Scottish Opera: Tamerlano
- Carol Main
- 11 November 2006
Theatre Royal, Glasgow, Thu 16 & Sat 18 Nov; Festival Theatre, Edinburgh, Fri 24 & Thu 30 Nov
Although Handel’s Tamerlano is one of the gems of Baroque opera, it is, oddly, very rarely performed. Or perhaps it’s not so odd, given that it is only relatively recently that such operas are gaining in renewed popularity. Conducting Scottish Opera’s new production, which follows hot on the heels of the same composer’s hugely successful Semele last season, is Glasgow-born conductor Christian Curnyn. With director John La Bouchardiere, he was part of the creative team behind Semele and is delighted to be returning for this latest Handel undertaking.
‘I don’t really know why Tamerlano hasn’t been done nearly as much as it should be,’ he says. ‘I think that, basically, people are now realising that it is just amazing music. Even ten years ago, it was on the sideline and now it’s getting into the mainstream of core repertoire.’ Not wanting to give too much away about the production in case it spoils the surprise - albeit a promise of a nice surprise - Curnyn does, however, describe the opera as ‘certainly not a laugh a minute. There isn’t much light in it, but it is immediate and very different to Handel’s other operas.’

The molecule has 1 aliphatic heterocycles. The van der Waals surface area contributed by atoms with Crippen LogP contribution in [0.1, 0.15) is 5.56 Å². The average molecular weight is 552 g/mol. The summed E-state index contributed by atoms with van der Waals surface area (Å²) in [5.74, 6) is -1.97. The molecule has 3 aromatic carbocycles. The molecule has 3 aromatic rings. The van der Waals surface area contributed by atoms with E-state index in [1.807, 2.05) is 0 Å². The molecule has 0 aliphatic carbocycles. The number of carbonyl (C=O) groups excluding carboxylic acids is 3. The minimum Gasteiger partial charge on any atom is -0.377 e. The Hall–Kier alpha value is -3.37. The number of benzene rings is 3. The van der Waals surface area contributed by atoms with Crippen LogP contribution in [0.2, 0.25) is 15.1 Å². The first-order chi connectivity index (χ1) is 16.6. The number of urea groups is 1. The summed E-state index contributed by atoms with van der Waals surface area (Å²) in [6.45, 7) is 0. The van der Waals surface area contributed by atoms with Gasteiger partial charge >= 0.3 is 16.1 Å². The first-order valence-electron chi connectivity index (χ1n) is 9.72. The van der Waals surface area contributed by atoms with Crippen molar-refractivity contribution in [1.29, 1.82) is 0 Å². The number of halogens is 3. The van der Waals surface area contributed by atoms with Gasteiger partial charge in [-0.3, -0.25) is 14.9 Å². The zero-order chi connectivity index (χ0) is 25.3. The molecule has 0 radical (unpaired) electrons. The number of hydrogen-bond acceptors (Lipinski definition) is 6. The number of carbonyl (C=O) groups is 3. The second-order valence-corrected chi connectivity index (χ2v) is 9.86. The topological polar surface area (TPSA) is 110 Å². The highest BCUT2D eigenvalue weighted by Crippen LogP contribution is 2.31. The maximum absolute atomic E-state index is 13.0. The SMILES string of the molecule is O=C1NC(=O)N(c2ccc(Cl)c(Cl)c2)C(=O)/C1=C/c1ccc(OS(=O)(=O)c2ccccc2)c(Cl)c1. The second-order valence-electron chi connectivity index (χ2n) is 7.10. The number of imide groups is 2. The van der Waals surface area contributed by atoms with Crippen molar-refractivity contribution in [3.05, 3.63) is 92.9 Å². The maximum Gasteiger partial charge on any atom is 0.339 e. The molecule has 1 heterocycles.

Inspired by the 14th century nomad conqueror, Tamerlane, and set in what is now Turkey, the music does not, says Curnyn, ‘have a lot of explosive vocal fireworks. It’s lyrical, through composed, in that it doesn’t use the style of big show pieces, and has a rather meditative quality to it.’
Over three hours long, it is vital that Curnyn paces the baroque score so that, as he says, ‘it’s like keeping a ball in the air. The strings play with no vibrato and use shorter than usual bow strokes to get the right sort of sound. Like any good orchestra, they are up for doing something different.’